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Re: [std-proposals] Relax the restriction on the operand of a single-object delete-expression

From: Jason McKesson <jmckesson_at_[hidden]>
Date: Sun, 2 Oct 2022 02:14:04 -0400
On Sun, Oct 2, 2022 at 1:43 AM blacktea hamburger via Std-Proposals
<std-proposals_at_[hidden]> wrote:
> I forgot to say that "behaves right" requires operator new to correspond to operator delete.
> If it corresponds, then the behavior is completely correct, because the delete expression is equivalent to call destructor + operator delete.
> Of course the code could be better:
> auto* p = operator new(sizeof(T));
> auto* pc = new(p) T;
> ::delete pc;

No, the better code would be either:

auto *pc = new T;
delete pc;


auto *p = operator new(sizeof(T));
auto *pc = new(p) T;
operator delete(p);

Why should anyone *want* to write what you wrote? The code is either
an over-complicated version of the first, or a confused version of the
second. Either way, there is no reason to ever write it.

The closest thing to a justification you've given for why it should be
OK is that it would reduce UB and UB is bad if it could instead be
made to (sometimes) work. I don't buy this.

UB is bad when it's *inconsistent*. Making it so that your
creation/allocation and destruction/deallocation have to match is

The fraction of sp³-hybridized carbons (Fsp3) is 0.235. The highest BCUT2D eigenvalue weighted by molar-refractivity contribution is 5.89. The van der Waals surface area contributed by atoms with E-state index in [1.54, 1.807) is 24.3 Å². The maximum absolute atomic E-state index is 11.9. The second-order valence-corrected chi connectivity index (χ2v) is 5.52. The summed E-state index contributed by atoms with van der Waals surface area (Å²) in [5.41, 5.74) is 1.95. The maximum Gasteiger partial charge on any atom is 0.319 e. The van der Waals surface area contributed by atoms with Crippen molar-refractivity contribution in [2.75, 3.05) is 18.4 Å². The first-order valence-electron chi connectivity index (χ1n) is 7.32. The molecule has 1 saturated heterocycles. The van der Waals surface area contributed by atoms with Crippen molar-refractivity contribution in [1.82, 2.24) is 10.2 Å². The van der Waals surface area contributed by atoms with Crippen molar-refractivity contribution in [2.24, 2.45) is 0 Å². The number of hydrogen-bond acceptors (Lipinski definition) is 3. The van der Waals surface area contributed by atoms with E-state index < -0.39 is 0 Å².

consistent. Making it so that inconsistent code sometimes works
doesn't make the language easier to learn. It just adds complexity in
the name of... what, exactly?

Besides "because I can", what exactly would possess a programmer to
sit down in front of their keyboard and write the code you've written?
The only reason I can think of is "because I forgot how I allocated
this memory/created this object".

That's not a good reason.

And note that the difference between your "better" and "subtly broken"
is forgetting a `::`.

That is a very good reason not to rely on this kind of nonsense.

The way you allocate storage/create objects should mirror how you
destroy objects/deallocate storage. That ought to be the rule; it's
simple and clear and easy to follow with exactly zero pitfalls. If C++
has something in it that says it's sometimes OK to violate that rule,
that isn't something that should be spread; it should be removed.

Can you give a reason why such a rule ought not be followed? Show me
actual good code that doesn't follow this rule. Not just code that
technically works because of some statement in the bowels of the
standard, but code that has some kind of advantage that is arguably
more important than having a simple rule everyone understands and can
easily follow.

Received on 2022-10-02 06:15:20